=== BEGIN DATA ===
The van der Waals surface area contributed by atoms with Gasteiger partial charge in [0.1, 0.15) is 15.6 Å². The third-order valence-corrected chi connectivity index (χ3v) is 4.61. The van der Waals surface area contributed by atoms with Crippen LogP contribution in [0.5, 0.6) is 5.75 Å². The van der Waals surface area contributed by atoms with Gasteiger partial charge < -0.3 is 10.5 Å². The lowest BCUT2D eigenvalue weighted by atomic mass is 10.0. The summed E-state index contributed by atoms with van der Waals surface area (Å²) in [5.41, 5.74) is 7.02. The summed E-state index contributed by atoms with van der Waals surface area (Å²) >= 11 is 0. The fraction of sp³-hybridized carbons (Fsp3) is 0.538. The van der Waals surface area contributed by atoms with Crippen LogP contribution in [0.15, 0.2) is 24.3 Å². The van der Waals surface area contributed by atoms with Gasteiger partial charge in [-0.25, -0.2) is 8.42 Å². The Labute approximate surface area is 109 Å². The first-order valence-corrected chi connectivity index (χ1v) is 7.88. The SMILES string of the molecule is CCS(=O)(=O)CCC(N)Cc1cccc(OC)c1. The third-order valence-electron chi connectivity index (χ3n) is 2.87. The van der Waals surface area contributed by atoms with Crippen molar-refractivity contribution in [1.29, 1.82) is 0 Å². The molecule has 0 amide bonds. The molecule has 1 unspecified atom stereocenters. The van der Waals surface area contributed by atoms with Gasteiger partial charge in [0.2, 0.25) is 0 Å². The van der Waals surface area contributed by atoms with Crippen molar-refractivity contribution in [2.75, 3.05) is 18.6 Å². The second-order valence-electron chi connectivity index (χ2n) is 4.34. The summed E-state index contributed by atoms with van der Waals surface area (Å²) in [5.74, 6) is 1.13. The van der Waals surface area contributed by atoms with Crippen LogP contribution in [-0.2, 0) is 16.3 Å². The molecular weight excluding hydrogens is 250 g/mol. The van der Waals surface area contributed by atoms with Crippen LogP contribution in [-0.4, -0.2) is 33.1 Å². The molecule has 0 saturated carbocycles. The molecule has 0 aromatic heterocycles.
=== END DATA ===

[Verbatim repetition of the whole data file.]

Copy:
The van der Waals surface area contributed by atoms with Gasteiger partial charge in [0.1, 0.15) is 15.6 Å². The third-order valence-corrected chi connectivity index (χ3v) is 4.61. The van der Waals surface area contributed by atoms with Crippen LogP contribution in [0.5, 0.6) is 5.75 Å². The van der Waals surface area contributed by atoms with Gasteiger partial charge < -0.3 is 10.5 Å². The lowest BCUT2D eigenvalue weighted by atomic mass is 10.0. The summed E-state index contributed by atoms with van der Waals surface area (Å²) in [5.41, 5.74) is 7.02. The summed E-state index contributed by atoms with van der Waals surface area (Å²) >= 11 is 0. The fraction of sp³-hybridized carbons (Fsp3) is 0.538. The van der Waals surface area contributed by atoms with Crippen LogP contribution in [0.15, 0.2) is 24.3 Å². The van der Waals surface area contributed by atoms with Gasteiger partial charge in [-0.25, -0.2) is 8.42 Å². The Labute approximate surface area is 109 Å². The first-order valence-corrected chi connectivity index (χ1v) is 7.88. The SMILES string of the molecule is CCS(=O)(=O)CCC(N)Cc1cccc(OC)c1. The third-order valence-electron chi connectivity index (χ3n) is 2.87. The van der Waals surface area contributed by atoms with Crippen molar-refractivity contribution in [1.29, 1.82) is 0 Å². The molecule has 0 amide bonds. The molecule has 1 unspecified atom stereocenters. The van der Waals surface area contributed by atoms with Gasteiger partial charge in [0.2, 0.25) is 0 Å². The van der Waals surface area contributed by atoms with Crippen molar-refractivity contribution in [2.75, 3.05) is 18.6 Å². The second-order valence-electron chi connectivity index (χ2n) is 4.34. The summed E-state index contributed by atoms with van der Waals surface area (Å²) in [5.74, 6) is 1.13. The van der Waals surface area contributed by atoms with Crippen LogP contribution in [-0.2, 0) is 16.3 Å². The molecular weight excluding hydrogens is 250 g/mol. The van der Waals surface area contributed by atoms with Crippen LogP contribution in [-0.4, -0.2) is 33.1 Å². The molecule has 0 saturated carbocycles. The molecule has 0 aromatic heterocycles.